Photo: Jason W.
It poured after I left the museum, so I sought shelter under a tent that housed an author hawking a self-published supernatural YA novel. She smiled at me hopefully when I ducked under the tent, and rearranged her display of glossy books. I smiled and, embarrassed not to buy a book, embarrassed not to want to, looked away. I spent a long time at a booth run by Eerie Eric, an artist who sold his own illustrated comic books, postcards, T-shirts of Bigfoot and other spooky things. There were more tents set up along the river, including one for the Miss Mothman pageant. The queen and princesses had already been crowned by the time I made it to the river, and the girls sat on folding chairs eating BBQ “Bat Wings” in their prom dresses and crowns. The girls’ handler frowned at me when I took a picture.
There was a new stage by the river in Point Pleasant, built mostly for a small summer music festival. The giant floodwalls banking the river have been painted with a mural depicting the Battle of Point Pleasant, a 1774 fight between the Virginia militia and Shawnee and Mingo tribes. Humphreys, of the development authority, told me that the murals and stage were part of the planned revitalization of downtown. During the Mothman festival, a hardcore band played, though the bleachers built into the hillside sat empty and damp. A few children danced, swatting each other with inflatable aliens.
The Iron Gate Grille at the end of Main Street had closed by four that afternoon (it was a Sunday, after all), but the owners let me inside. Outside, the marquee read, “Welcome Mothman” with a shaky image one of the owners had drawn. Inside, most of the lights had been turned off and the owners drank Bud Lights at the bar. The dim dining room was decorated with plastic ivy, leatherette booths, and gold-studded chairs. One of the owners, a woman in her forties who looked like she had stepped out of a teen movie dream — golden-feathered hair, cut-off shorts — said she had never left Point Pleasant, except for vacation. She had never had a reason. “Everything I need is here,” she said, looking around.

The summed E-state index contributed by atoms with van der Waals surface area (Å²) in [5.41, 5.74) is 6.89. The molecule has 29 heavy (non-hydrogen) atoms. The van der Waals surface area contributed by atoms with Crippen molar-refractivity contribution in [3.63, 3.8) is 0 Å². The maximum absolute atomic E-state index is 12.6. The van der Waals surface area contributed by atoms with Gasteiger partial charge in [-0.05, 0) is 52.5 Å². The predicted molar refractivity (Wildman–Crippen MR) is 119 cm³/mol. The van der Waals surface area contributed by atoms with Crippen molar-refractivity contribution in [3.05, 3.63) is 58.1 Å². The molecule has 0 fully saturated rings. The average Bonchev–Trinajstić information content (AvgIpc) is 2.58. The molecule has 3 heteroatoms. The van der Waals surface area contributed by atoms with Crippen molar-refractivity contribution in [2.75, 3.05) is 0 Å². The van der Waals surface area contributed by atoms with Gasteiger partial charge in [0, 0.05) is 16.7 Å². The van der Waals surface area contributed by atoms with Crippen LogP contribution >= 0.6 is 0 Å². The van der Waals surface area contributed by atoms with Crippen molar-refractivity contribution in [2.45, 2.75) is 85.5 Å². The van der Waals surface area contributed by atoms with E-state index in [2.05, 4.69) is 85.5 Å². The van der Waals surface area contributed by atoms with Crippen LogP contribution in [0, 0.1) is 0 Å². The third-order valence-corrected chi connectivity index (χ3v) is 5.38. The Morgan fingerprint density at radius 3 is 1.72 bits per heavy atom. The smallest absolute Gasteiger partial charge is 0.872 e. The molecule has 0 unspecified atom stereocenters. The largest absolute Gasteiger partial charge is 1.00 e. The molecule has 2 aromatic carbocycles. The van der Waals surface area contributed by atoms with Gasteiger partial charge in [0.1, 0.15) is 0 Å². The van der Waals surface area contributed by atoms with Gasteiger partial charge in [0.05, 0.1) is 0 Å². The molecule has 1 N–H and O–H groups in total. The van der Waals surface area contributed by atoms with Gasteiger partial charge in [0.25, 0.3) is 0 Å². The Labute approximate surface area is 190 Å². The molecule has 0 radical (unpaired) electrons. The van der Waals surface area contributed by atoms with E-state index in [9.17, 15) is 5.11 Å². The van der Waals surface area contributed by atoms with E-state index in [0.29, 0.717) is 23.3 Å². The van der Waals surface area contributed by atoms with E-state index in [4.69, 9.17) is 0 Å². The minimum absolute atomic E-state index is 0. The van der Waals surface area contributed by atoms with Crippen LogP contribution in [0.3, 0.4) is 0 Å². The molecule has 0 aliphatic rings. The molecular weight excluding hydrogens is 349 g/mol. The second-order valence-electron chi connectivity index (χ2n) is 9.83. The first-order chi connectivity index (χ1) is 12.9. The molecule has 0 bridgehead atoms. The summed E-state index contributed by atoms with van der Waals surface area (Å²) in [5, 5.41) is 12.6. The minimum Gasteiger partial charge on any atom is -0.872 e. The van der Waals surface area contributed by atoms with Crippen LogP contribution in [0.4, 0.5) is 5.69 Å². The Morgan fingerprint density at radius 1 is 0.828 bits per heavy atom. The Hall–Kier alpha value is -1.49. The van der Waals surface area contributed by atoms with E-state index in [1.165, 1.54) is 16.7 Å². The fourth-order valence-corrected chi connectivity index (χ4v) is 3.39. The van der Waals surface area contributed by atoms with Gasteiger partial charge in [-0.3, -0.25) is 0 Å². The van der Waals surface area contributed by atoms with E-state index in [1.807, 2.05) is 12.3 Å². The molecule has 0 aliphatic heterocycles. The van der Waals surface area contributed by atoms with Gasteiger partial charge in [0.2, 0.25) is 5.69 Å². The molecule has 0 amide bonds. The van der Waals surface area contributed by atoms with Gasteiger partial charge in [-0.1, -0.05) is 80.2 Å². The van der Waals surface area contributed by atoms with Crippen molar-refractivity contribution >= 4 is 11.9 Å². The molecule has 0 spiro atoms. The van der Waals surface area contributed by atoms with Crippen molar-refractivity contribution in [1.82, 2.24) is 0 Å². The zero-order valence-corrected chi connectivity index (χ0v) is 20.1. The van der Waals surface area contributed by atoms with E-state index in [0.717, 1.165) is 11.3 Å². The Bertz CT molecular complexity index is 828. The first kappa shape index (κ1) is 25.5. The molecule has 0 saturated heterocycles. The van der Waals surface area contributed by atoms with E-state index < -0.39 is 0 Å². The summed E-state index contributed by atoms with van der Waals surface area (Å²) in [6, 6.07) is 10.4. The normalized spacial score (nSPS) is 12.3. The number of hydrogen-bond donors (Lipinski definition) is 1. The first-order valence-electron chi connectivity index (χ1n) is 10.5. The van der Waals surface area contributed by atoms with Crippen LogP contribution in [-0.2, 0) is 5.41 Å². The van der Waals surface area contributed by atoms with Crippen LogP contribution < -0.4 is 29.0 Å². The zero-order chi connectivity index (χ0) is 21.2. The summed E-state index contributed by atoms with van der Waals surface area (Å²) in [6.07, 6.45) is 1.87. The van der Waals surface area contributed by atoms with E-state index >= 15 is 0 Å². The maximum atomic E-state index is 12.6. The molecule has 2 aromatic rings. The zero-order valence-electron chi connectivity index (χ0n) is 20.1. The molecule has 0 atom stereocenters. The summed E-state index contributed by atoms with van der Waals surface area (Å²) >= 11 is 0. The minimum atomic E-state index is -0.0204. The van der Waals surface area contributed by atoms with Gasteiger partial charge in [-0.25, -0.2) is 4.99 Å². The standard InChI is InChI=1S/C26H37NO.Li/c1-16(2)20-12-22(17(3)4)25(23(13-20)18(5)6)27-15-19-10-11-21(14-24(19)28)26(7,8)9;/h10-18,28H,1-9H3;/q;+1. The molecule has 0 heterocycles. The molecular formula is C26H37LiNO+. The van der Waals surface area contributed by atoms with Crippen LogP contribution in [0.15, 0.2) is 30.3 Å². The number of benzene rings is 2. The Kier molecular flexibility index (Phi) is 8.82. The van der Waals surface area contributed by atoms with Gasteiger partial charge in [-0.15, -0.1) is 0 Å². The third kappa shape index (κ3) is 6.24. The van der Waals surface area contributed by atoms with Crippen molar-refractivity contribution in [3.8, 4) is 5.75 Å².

The silence and the darkness of the bar was a shock after the festival. The sun had come out on the street after a long break, and I had taken stock of the crowd walking back down the block: a mix of locals, families with children looking for something to do, people in their twenties from Columbus and Cleveland who maybe came for the novelty, maybe to have a laugh in Appalachia — but even so, they wandered, wide-eyed, taking pictures, like everyone else, telling and hearing the stories like everyone else.
The Iron Gate Grille owners told me it was their best weekend all year: They had served thousands of people and were so exhausted that they were going to go home early. The woman downed the rest of her beer in a gulp, then pitched the plastic cup in the trash. The man had already finished his, and had gone to the back of the restaurant. She switched the bar light off, but smiled and said, “Stay here as long as you like.”
Photo: David Becher